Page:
Later than night, I was tucking the younger kids into bed. There is a large bean bag chair in their bedroom which seemed a bit in the way that night, so I picked it up to move it more tightly into the corner. As I adjusted it, I noticed a lot of movement on the bottom of the bag. It caught my eye enough to warrant a closer look. As I drew closer to the action, I realized I had stumbled upon a large ant colony that had very recently sought cover in the bedroom. With their location being disturbed, they scrambled every which way, many of them grabbing their pupae's. In horror, I threw open the window and chucked the bean bag chair outside. I yelled for Rich and together we wiped up as many ants as we could find. Ryan went outside to knock as many ants off the bean bag as he could, and we then found a new home for the item in the garage. We all felt a bit wriggly after that find.
On some of our comings and goings on our street, we've seen some interesting critter finds. We watched a horse get branded a few days ago. The man had a blow torch going nearby, and would heat up the brand until it was bright red hot, and then slap the horse a bit in the area he was to brand, followed closely by the hot brand itself. The horse flinched a bit for the first one, but upon subsequent ones (they apparently need to brand the same spot a few times to get it deep enough...), he seemed to be very stoic about it all. After watching a few “sizzles”, we started to feel a bit nauseous so we decided to move on and continue our walk home. Before we got too far, the horse was set free in a pasture near where we were walking. He ran all around but got close enough we could see his new tattoo. It looked like the branders had poured water over the area, as it was wet looking now, and the horse seemed understandably a bit unsettled. We all decided if we were horses, we'd prefer an ear tag over being branded.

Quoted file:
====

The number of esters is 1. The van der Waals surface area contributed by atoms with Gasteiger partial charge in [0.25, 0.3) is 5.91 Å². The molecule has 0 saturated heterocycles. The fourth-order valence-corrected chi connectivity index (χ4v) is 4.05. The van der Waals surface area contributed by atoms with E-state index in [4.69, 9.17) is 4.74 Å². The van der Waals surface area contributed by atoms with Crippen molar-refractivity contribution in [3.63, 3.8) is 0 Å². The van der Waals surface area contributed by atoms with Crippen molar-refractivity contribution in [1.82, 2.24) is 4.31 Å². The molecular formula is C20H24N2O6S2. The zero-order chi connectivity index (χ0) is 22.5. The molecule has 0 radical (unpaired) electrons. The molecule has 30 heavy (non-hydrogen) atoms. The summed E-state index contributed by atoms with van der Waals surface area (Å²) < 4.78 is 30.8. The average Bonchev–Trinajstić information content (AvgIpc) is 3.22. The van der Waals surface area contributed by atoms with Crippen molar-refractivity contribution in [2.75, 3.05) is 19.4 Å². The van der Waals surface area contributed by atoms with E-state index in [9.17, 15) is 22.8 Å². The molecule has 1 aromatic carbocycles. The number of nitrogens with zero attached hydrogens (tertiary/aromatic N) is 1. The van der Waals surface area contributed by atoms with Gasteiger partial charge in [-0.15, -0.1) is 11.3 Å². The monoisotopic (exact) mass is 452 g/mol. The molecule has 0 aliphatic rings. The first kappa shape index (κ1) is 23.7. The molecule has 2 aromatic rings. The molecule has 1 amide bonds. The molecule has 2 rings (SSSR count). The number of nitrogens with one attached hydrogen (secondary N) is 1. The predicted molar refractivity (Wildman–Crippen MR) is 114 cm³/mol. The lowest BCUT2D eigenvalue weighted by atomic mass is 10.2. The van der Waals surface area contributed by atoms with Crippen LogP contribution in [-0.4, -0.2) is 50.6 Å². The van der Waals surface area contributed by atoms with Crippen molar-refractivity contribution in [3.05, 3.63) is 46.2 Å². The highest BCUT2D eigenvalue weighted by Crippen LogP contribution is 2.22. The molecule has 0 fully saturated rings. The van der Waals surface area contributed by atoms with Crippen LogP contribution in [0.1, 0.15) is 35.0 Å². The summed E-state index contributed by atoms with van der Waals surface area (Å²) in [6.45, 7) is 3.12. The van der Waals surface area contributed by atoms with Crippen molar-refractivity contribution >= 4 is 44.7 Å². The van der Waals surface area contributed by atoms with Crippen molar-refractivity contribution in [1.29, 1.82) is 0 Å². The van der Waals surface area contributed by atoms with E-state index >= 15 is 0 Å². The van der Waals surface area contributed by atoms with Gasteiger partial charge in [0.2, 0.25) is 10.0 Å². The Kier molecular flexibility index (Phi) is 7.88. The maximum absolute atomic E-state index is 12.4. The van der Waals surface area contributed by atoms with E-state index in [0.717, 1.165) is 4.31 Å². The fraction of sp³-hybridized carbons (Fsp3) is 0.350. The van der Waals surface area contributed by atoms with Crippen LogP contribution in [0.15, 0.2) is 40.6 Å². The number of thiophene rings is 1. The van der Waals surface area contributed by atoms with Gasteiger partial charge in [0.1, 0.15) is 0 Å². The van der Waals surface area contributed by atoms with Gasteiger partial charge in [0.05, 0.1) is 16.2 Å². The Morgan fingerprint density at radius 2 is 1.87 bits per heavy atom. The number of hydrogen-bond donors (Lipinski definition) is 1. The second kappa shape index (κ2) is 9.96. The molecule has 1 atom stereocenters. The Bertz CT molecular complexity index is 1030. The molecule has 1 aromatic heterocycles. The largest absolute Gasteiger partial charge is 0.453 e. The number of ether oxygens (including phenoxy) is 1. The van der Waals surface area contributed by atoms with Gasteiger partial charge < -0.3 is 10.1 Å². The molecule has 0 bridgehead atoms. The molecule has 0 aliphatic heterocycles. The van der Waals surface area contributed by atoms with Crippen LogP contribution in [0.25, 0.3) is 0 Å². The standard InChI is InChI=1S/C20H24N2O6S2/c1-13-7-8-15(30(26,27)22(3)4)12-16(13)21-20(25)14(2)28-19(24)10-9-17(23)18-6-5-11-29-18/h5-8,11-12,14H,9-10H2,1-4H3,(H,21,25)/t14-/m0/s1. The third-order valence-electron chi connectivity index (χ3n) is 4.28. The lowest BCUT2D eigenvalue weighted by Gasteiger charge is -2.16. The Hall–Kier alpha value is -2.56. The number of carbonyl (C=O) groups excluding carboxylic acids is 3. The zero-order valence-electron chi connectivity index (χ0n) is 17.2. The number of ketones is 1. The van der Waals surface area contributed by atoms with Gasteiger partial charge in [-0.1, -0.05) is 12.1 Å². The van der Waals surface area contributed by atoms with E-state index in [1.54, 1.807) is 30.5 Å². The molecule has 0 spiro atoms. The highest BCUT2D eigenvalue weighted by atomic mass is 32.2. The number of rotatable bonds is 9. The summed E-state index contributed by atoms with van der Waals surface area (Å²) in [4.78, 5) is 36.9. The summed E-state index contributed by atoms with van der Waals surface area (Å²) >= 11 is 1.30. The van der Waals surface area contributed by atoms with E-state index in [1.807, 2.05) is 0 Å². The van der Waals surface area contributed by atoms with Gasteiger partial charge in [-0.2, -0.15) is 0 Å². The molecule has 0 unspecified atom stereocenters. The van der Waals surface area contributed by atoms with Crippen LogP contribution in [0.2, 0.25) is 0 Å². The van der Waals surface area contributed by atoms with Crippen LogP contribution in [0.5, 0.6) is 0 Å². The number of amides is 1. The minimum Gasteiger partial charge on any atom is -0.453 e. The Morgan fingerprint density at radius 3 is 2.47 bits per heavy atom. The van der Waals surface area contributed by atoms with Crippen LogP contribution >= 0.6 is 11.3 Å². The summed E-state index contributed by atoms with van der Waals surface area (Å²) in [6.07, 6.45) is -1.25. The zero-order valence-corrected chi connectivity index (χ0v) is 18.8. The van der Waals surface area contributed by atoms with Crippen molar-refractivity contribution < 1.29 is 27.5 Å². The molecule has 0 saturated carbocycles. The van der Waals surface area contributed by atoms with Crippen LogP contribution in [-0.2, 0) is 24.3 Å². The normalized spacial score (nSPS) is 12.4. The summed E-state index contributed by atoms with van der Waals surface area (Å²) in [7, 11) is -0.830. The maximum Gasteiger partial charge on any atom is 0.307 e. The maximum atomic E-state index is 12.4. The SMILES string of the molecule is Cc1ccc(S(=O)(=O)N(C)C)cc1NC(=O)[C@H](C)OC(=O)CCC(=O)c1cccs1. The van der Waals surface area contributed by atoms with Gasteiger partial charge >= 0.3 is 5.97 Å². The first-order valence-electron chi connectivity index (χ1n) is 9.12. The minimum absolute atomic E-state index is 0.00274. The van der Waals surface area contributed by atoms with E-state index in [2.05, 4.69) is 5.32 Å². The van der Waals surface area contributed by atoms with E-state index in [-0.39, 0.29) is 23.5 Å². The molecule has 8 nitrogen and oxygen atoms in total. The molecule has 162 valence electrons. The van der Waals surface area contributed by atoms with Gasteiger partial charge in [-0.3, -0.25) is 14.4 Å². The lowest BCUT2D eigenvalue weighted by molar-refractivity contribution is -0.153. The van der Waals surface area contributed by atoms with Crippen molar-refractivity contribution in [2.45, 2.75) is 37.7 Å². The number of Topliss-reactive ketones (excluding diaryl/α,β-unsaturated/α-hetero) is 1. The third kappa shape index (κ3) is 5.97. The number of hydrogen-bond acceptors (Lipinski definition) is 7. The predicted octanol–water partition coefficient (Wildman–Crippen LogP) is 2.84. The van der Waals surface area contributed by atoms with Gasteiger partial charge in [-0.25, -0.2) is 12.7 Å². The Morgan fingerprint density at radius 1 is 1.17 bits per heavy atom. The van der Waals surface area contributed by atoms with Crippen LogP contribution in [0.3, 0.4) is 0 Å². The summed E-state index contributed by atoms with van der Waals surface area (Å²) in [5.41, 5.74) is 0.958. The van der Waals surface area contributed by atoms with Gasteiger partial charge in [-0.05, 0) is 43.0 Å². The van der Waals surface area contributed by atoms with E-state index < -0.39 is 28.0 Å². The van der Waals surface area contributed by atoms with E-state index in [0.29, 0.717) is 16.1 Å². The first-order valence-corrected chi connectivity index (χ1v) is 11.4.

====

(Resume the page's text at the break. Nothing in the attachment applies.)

Another time, Rich and I were walking down our road at sunset. Our trusty canine companion, Lucy, had come along to escort us safely. She is not a small dog, but not very big, either... maybe weighing in at around 30 lbs. As we made our way along the road, from off to the side, an owl screeched loudly at us all and then made a swooping dive at Lucy. Lucy fended the owl off, and set about to continue her trot, when for a second time, there was another loud screech followed by a taloned dive. By this time I was fearful we were under attack. I didn't think Lucy could be picked up by these fairly small owls, but I also wasn't 100% sure she couldn't. The owls kept a close eye on us for a while, but we kept waving our arms and making enough noise that I think they decided to move on to another prey. We were glad it was Lucy who came along with us and not To-to, as To-to is a whopping 10 lbs. soaking wet... perfect owl bait material.
That's most of the critter news for now.